Conservative Lobbying Group Loses Support, Switches Tactics

Protesters of "Stand your ground" laws in Miami, April 2012
Joe Raedle/Getty Images
Protesters of "Stand your ground" laws in Miami, April 2012
Joe Raedle/Getty Images

Last weekend, faithful Tea Partiers were surely thrilled to see Sen. Ted Cruz and Rep. Paul Ryan strut their stuff at the Washington, D.C., summit of the American Legislative Exchange Council. But the conservative pressure group, which has sponsored startlingly reactionary legislation around the country to loosen gun restrictions and clamp down on voting rights, is suddenly running out of friends.

And money. And influence. And it hasn’t happened a moment too soon.

It’s not news to my organization, ColorOfChange.Org, that ALEC has been losing corporate members by the dozen of late—particularly in the wake of the Trayvon Martin shooting in Florida and the ensuing controversy over the Sunshine State’s “Stand your ground” gun law, which ALEC not only championed but has replicated and actively pushed in one state legislature after another. This is due, in part, to pressure from our 850,000-plus members and research and organizing from a growing number of important partners.


What is news, though, is that ALEC is now seeing the writing on the wall and is racing to reinvent itself before it crashes and burns completely, after a batch of leaked internal documents and a report, published by The Guardian, depicting an organization with its finger perilously close to the panic button.

ALEC, it turns out, is terrified of losing its 501(c)(3) tax-exempt status as it maintains the fiction that it is not a lobbying organization. So, according to the report, they’re considering the formation of a 501(c)(4) offshoot, the “Jeffersonian Project,” to afford their advocacy efforts “greater legal protection” and “lessen ethics concerns.”

ALEC has lost the support of about 400 state legislators around the country and about 60 corporations, resulting in the loss of more than a third of its projected income for the first six months of this year. Donations, membership fees and income from conferences have all fallen short.

The reason this has happened is simple: public revulsion. We at have been arguing for a long time that ALEC’s agenda directly threatens people of color and deeply corrodes democracy. Restricting minority voting rights through voter-ID laws hurts us all, as do "Stand your ground" shooting laws that disproportionately favor white shooters who kill black people. For too long, ALEC, and its corporate funders, have been operating on an agenda that places profits over the welfare of Americans.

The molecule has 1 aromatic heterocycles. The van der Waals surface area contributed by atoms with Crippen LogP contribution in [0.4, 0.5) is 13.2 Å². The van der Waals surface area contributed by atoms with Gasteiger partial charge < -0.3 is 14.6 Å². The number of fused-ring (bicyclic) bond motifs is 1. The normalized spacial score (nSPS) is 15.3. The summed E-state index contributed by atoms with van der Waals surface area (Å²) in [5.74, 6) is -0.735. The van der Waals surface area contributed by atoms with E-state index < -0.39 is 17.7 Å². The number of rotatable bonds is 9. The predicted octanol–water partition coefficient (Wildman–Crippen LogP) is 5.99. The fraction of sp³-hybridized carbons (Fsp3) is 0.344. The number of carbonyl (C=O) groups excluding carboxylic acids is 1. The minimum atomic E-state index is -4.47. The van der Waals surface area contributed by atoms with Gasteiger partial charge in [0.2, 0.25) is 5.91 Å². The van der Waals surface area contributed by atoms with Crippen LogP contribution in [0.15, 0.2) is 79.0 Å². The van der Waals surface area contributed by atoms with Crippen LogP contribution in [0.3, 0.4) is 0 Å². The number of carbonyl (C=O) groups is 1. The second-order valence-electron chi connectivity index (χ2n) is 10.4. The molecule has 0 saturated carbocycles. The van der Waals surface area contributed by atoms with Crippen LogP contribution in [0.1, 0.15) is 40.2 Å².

But it turns out corporate America does care about a few things: its own public image, its branding and its reputation. And that’s cause for hope.

The documents leaked by The Guardian suggest that ALEC may be mounting a counteroffensive, a so-called Prodigal Son project to try to woo back 41 of its departed corporate sponsors.


As we just wrote to the corporations on the Prodigal Son list, ALEC “was designed as an explicit pay-to-play legislation pipeline providing deep-pocketed corporations an end run around state-by-state lobbying efforts.” And no company that cares about its shareholders or customers should want any part of that. But that has not stopped them in the past.

We’ll continue to keep a careful eye on ALEC’s contributors. We urge both the Prodigal Son companies to stay away from ALEC and the remaining corporate members to cut their funding.


Although these companies have every right to be a part of ALEC’s destructive game, they should know that we have every intention of making sure there will be consequences.

Rashad Robinson is executive director of, the nation's largest online civil rights organization. Follow on Twitter.


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Rashad Robinson is executive director of Color of Change, the nation’s largest online civil rights organization. Follow Color of Change on Twitter.

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